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Hallucinogen Addiction Treatment

The name derives from its primary side effect, hallucinations, which are profound distortions in one’s perceptions of reality. Users experience seemingly real sensations and images even though they do not exist. Many types of hallucinogens are found in plants and mushrooms (or their extracts) and some are manmade. These drugs are commonly divided into two broad categories: classic hallucinogens or psychedelics (e.g. LSD) and dissociative drugs (e.g. PCP). Dissociative drugs such as PCP, ketamine, and Salvia divinorum can make users feel out of control and disconnected from their bodies and environments.1,2

Hallucinogens are not associated with the same high degree of physical dependence as alcohol or heroin, with the exception of PCP, although the cognitive impairments they impart lead to a desire for continued use. Although LSD is not considered an addictive drug, its effects can be unpredictable and lead to tolerance, causing some users to take escalating amounts. In addition, LSD produces tolerance to other hallucinogens including psilocybin. Long-term cognitive impairments, psychosis and paranoia linked to hallucinogen use can make it difficult for users to admit they need to quit or seek professional help. Treatment for hallucinogen use or addiction may include outpatient therapy, participation in a 12-step program, partial hospitalization or residential treatment.3,4

Hallucinogen Use

Research suggests hallucinogens temporarily disrupt communication between chemical systems throughout the brain and spinal cord. Some hallucinogens interfere with the action of the neurotransmitter serotonin, which regulates mood, sensory perception, sleep, hunger, body temperature, muscle control and sexual behavior. Others interfere with the action of the neurotransmitter glutamate, which regulates pain perception, responses to the environment, emotion, learning and memory. Some of the most prominent effects occur in the prefrontal cortex, an area involved in mood, cognition and perception, and other regions important in regulating arousal and physiological responses to stress and panic.4

People who use hallucinogens may have a hard time coping with the “real world” around them. This can result in problems at work, with relationships or in other areas of one’s life.3 Behavioral signs of abuse vary by drug, but may include:

  • A distortion of self-image over an extended period of time
  • A warped perception of time, even when not under the influence of a hallucinogen
  • Mood swings and changes in behavioral patterns
  • Psychotic episodes associated with long-term use and amount ingested
  • Flashbacks, also known as Hallucinogen Persisting Perception Disorder4,5

Stats and Facts

  • In 2015, an estimated 1.2 million people ages 12 or older were current users of hallucinogens, although this category includes other drugs such as LSD, PCP, peyote, mescaline, psilocybin mushrooms, Ecstasy, ketamine, DMT/AMT/“Foxy” and Salvia divinorum.6
  • An estimated 121,000 adolescents ages 12 to 17 and 636,000 young adults ages 18 to 25 were current users of hallucinogens in 2015.6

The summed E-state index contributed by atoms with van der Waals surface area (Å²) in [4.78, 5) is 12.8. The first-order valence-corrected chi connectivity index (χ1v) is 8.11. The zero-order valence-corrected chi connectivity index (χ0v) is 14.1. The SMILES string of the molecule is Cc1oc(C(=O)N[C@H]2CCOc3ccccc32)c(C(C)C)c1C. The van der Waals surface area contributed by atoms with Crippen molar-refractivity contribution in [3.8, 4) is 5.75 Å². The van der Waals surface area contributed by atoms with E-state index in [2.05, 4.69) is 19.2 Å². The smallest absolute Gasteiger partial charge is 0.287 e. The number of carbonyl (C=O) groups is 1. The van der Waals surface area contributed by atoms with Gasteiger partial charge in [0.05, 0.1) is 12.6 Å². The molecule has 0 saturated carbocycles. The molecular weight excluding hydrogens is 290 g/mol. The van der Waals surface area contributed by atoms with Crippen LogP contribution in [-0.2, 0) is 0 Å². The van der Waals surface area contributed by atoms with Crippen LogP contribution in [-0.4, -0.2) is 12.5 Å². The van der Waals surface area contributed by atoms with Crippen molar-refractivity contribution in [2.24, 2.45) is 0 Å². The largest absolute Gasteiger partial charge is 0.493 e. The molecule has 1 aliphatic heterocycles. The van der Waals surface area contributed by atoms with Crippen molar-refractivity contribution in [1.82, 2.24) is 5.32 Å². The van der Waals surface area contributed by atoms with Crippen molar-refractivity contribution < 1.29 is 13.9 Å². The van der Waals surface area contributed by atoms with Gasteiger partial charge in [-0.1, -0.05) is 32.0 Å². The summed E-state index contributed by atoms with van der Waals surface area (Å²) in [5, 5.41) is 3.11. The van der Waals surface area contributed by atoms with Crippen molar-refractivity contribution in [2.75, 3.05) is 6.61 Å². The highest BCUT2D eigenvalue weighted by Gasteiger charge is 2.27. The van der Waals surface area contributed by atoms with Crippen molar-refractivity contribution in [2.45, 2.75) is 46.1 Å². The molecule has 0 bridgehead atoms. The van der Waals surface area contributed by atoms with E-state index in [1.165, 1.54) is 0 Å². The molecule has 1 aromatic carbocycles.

• The lifetime prevalence of hallucinogen use was 1.9% in 8th-graders, 4.4% in 10th-graders and 6.7% in 12th-graders.1
  • In 2011, hallucinogens accounted for an estimated 7% of U.S. hospital emergency room visits involving illicit drugs.7
  • In response to an online survey of 1,516 college students, 4.4% reported using salvia at least once within the past 12 months.8

Relapse Prevention

As is the case with other illicit drugs, treatment for hallucinogens should incorporate a structured routine with minimal temptations to help avoid relapse. Other important elements to help prevent relapse include education on the negative effects of long-term drug use, social support from peers and mental health professionals and avoiding triggers (e.g. environments and individuals promoting drug use).

  1. Hallucinogens. National Institute on Drug Abuse website. https://www.drugabuse.gov/drugs-abuse/hallucinogens Updated May 2014. Accessed January 14, 2017.
  2. Hallucinogens and Dissociative Drugs. National Institute on Drug Abuse website. https://www.drugabuse.gov/publications/research-reports/hallucinogens-dissociative-drugs/what-are-dissociative-drugs Updated February 2015. Accessed January 14, 2017.
  3. What Are Hallucinogens? CRC Health website. http://www.crchealth.com/addiction/hallucinogens-treatment/ Accessed January 14, 2017.
  4. Drug Facts: What are hallucinogens? National Institute on Drug Abuse website. https://www.drugabuse.gov/publications/drugfacts/hallucinogens Updated January 2016. Accessed January 14, 2017.
  5. Hallucinogens Abuse. Go Mentor website. http://www.gomentor.com/articles/hallucinogens-abuse.aspx Accessed January 14, 2017.
  6. 2015 Key Substance Use and Mental Health Indicators report. Substance Abuse and Mental Health Services Administration website. https://www.samhsa.gov/samhsa-data-outcomes-quality/major-data-collections/reports-detailed-tables-2015-NSDUH Updated November 7, 2016. Accessed January 14, 2017.
  7. Intoxication from LSD and other common hallucinogens. UptoDate website. http://www.uptodate.com/contents/intoxication-from-lsd-and-other-common-hallucinogens Accessed January 14, 2017.
  8. Lange JE, Reed MB, Croff JM, Clapp JD. College student use of Salvia divinorum. Drug Alcohol Depend. 2008 Apr 1;94(1-3):263-6.
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